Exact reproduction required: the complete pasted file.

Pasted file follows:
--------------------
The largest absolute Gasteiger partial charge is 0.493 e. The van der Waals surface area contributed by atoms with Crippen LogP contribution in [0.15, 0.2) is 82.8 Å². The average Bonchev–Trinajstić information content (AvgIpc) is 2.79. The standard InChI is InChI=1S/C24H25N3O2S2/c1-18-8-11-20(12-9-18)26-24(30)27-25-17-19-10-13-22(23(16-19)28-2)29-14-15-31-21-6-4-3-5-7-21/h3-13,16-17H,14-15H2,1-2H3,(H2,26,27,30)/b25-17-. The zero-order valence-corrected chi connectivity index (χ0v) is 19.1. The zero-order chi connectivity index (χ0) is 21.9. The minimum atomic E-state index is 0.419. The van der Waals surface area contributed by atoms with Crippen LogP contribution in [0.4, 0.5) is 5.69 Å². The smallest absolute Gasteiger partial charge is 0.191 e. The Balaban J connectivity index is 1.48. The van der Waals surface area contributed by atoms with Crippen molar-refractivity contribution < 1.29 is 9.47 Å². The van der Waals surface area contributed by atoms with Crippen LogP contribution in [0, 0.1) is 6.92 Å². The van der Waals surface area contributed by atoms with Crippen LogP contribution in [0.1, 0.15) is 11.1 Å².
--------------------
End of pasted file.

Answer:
The largest absolute Gasteiger partial charge is 0.493 e. The van der Waals surface area contributed by atoms with Crippen LogP contribution in [0.15, 0.2) is 82.8 Å². The average Bonchev–Trinajstić information content (AvgIpc) is 2.79. The standard InChI is InChI=1S/C24H25N3O2S2/c1-18-8-11-20(12-9-18)26-24(30)27-25-17-19-10-13-22(23(16-19)28-2)29-14-15-31-21-6-4-3-5-7-21/h3-13,16-17H,14-15H2,1-2H3,(H2,26,27,30)/b25-17-. The zero-order valence-corrected chi connectivity index (χ0v) is 19.1. The zero-order chi connectivity index (χ0) is 21.9. The minimum atomic E-state index is 0.419. The van der Waals surface area contributed by atoms with Crippen LogP contribution in [0.4, 0.5) is 5.69 Å². The smallest absolute Gasteiger partial charge is 0.191 e. The Balaban J connectivity index is 1.48. The van der Waals surface area contributed by atoms with Crippen molar-refractivity contribution < 1.29 is 9.47 Å². The van der Waals surface area contributed by atoms with Crippen LogP contribution in [0, 0.1) is 6.92 Å². The van der Waals surface area contributed by atoms with Crippen LogP contribution in [0.1, 0.15) is 11.1 Å².